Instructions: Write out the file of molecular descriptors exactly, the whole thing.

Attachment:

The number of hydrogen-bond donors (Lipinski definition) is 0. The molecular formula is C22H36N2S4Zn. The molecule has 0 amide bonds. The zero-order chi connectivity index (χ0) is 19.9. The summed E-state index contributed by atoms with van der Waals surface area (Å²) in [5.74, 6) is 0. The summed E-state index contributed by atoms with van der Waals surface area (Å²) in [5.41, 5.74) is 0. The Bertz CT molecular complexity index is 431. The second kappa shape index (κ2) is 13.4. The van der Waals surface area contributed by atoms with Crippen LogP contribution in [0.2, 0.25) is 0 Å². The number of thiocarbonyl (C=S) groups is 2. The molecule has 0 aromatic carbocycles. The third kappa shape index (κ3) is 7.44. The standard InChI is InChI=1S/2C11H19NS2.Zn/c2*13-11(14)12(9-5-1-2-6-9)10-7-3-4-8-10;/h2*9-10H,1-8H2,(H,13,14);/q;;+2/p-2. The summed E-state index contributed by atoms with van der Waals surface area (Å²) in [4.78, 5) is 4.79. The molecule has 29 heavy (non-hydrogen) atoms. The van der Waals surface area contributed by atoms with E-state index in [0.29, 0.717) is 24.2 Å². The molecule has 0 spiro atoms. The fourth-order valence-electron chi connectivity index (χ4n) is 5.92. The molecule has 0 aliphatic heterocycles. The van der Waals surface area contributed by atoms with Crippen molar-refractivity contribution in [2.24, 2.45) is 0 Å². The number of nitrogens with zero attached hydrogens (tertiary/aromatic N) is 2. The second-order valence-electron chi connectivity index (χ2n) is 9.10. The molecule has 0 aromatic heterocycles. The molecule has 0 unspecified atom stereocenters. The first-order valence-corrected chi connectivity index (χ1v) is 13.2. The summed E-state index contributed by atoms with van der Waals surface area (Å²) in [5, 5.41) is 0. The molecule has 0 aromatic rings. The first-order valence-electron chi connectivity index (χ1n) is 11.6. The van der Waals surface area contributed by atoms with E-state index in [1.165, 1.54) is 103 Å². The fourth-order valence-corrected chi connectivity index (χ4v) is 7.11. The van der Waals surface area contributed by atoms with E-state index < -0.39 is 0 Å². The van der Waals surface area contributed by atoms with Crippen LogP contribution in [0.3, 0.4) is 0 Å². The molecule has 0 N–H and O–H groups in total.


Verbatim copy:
The number of hydrogen-bond donors (Lipinski definition) is 0. The molecular formula is C22H36N2S4Zn. The molecule has 0 amide bonds. The zero-order chi connectivity index (χ0) is 19.9. The summed E-state index contributed by atoms with van der Waals surface area (Å²) in [5.74, 6) is 0. The summed E-state index contributed by atoms with van der Waals surface area (Å²) in [5.41, 5.74) is 0. The Bertz CT molecular complexity index is 431. The second kappa shape index (κ2) is 13.4. The van der Waals surface area contributed by atoms with Crippen LogP contribution in [0.2, 0.25) is 0 Å². The number of thiocarbonyl (C=S) groups is 2. The molecule has 0 aromatic carbocycles. The third kappa shape index (κ3) is 7.44. The standard InChI is InChI=1S/2C11H19NS2.Zn/c2*13-11(14)12(9-5-1-2-6-9)10-7-3-4-8-10;/h2*9-10H,1-8H2,(H,13,14);/q;;+2/p-2. The summed E-state index contributed by atoms with van der Waals surface area (Å²) in [4.78, 5) is 4.79. The molecule has 29 heavy (non-hydrogen) atoms. The van der Waals surface area contributed by atoms with E-state index in [0.29, 0.717) is 24.2 Å². The molecule has 0 spiro atoms. The fourth-order valence-electron chi connectivity index (χ4n) is 5.92. The molecule has 0 aliphatic heterocycles. The van der Waals surface area contributed by atoms with Crippen molar-refractivity contribution in [2.24, 2.45) is 0 Å². The number of nitrogens with zero attached hydrogens (tertiary/aromatic N) is 2. The second-order valence-electron chi connectivity index (χ2n) is 9.10. The molecule has 0 aromatic heterocycles. The molecule has 0 unspecified atom stereocenters. The first-order valence-corrected chi connectivity index (χ1v) is 13.2. The summed E-state index contributed by atoms with van der Waals surface area (Å²) in [5, 5.41) is 0. The molecule has 0 aromatic rings. The first-order valence-electron chi connectivity index (χ1n) is 11.6. The van der Waals surface area contributed by atoms with E-state index in [1.165, 1.54) is 103 Å². The fourth-order valence-corrected chi connectivity index (χ4v) is 7.11. The van der Waals surface area contributed by atoms with E-state index < -0.39 is 0 Å². The van der Waals surface area contributed by atoms with Crippen LogP contribution in [0.3, 0.4) is 0 Å². The molecule has 0 N–H and O–H groups in total.